Consey '99 (EMBA)
Profile: Kevin Consey '99 (EMBA)
fine art of fund raising
alum enjoys challenge, culture of museum management
you want to build a new museum, Kevin Consey '99 is the man
director of the Berkeley Art Museum and Pacific Film Archive
at the University of California at Berkeley — working
on raising the funds, creating consensus and hiring an architect
for a $100 million facility — Consey is in the middle
of his third building campaign. The Kellogg School alum is
an expert in his field, having served as a consultant to dozens
of institutions around the world looking to negotiate the
challenging combination of artistic, aesthetic and financial
factors that determine the success of a new museum.
museum directors who are in the field for 15 or 20 years end
up doing maybe one building project. That in Berkeley I'm
doing my third is unusual — some would say masochistic,"
says Consey, a graduate of the Kellogg School Executive Master's
Program. "Being a museum director on this task takes
a mix of leadership, human resources management, donor and
community relations. I suppose any industry presents comparable
knew early on that he would pursue a career in museum management.
An art history major at Hofstra University, he was a research
intern at institutions like the National Gallery of Art and
served as the director of the Emily Lowe Gallery at Hofstra
before becoming director of the San Antonio Museum of Art
in 1980. There, he supervised construction of a $12 million
re-use of the museum's National Register buildings. From 1989
to 1999, he served as director and CEO of the Museum of Contemporary
Art in Chicago, where he led the creation of new 220,000-square-foot
facility and a $72 million building and endowment campaign.
at the MCA, Consey decided to formalize his training in business
administration, so he took a sabbatical to attend Kellogg.
He offset tuition costs by consulting, an activity he enjoyed
so much that he believed it might represent a new career path.
And for two years it did. Then Berkeley offered him the director's
opportunity interrupted the idyllic dream world I had created
for myself," he says with a laugh.
his professional efforts, the EMP-43 grad notes that the San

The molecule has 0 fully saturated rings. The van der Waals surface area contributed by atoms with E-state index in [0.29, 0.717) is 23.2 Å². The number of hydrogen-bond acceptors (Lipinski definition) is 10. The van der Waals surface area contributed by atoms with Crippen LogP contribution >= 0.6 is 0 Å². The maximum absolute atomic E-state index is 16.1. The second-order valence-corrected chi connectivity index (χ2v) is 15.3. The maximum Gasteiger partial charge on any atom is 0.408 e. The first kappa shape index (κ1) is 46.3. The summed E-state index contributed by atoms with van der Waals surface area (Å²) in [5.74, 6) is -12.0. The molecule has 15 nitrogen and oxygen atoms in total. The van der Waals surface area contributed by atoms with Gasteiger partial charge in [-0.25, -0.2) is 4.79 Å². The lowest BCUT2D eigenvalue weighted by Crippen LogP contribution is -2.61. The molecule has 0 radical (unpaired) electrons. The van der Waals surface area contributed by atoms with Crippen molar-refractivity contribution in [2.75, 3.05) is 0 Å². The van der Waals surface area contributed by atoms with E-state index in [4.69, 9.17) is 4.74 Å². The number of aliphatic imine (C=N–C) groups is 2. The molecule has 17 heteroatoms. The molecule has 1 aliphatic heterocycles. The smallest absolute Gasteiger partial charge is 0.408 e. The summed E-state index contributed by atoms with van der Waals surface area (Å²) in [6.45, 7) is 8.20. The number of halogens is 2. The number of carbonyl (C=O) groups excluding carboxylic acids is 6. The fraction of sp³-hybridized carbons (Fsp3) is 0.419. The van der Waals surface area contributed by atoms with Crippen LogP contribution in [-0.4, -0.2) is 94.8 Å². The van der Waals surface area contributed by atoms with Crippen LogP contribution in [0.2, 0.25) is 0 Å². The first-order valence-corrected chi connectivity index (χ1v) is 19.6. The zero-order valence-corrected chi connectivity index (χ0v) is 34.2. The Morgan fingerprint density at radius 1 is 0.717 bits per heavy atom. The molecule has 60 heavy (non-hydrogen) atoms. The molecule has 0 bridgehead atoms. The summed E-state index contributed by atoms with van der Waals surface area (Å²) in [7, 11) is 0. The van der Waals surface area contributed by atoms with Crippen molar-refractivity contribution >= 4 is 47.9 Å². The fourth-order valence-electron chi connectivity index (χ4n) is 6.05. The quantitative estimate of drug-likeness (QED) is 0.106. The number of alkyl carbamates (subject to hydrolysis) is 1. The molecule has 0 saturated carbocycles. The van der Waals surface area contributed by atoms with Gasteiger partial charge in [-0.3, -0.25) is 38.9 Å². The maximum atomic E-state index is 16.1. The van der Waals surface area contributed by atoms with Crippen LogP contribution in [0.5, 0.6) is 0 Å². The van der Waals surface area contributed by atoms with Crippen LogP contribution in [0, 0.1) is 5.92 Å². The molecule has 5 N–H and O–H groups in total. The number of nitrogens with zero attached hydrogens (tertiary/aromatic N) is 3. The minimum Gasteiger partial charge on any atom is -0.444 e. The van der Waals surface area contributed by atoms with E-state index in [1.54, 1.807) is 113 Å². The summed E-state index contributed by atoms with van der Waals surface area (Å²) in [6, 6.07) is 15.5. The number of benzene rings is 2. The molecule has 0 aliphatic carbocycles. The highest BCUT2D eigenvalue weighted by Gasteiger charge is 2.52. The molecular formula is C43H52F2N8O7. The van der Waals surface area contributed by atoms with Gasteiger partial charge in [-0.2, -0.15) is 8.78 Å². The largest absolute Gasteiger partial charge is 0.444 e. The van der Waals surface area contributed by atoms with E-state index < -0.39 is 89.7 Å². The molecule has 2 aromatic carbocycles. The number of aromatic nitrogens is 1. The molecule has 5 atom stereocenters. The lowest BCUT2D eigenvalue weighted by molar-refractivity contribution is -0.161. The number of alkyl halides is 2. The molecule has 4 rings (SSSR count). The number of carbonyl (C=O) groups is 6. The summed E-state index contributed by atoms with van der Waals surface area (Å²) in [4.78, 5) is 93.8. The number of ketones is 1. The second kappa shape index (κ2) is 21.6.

Antonio and Chicago museums are dissimilar, and the Berkeley
facility will likely be different still. So there is no "Consey
style" museum. His job, as he sees it, is to find the
unique mix of physical and pragmatic features needed by each
institution. The Berkeley Art Museum and Pacific Film Archive,
for example, shows between 700 and 1,000 public screening
each year, the materials drawn from its extensive film collection.
But the facility also houses a very large art museum and is
a research facility at an academic institution.
are some interesting challenges in the East Bay for this project,"
Consey says. "We're working in a seismic zone and with
a large and complex institution in a public university, trying
to create a unique identity and brand through the building.
Then there are technical challenges, such as how to present
the works in a visual culture."
raising $100 million entirely from the public sector to fund
the new facility is a big part of Consey's job. The economic
times do not seem ripe for this task, but the Kellogg alum
probably never a good time to raise large amounts of money,"
he observes. "The process is long enough with a project
such as ours that the effort is akin to a marathon, not a
sprint. There's always going to be a full economic cycle during
that process. The most important thing is creating a compelling
case and being able to articulate it to donors."
with the largest challenge of his career, Consey is enjoying
Berkeley and the job, even though he does miss his Kellogg
School classmates and Chicago. A collector of photography,
especially prints of Japan and Japanese culture, he says that
the film archive's core collection of Japanese work has been
a chance to delve into another artistic specialty.
really fascinating thing about the Berkeley museum, and a
great attraction to me, is the opportunity to work with this
film archive and images," he says. "I spend a lot
of time in the evenings at our movie screenings."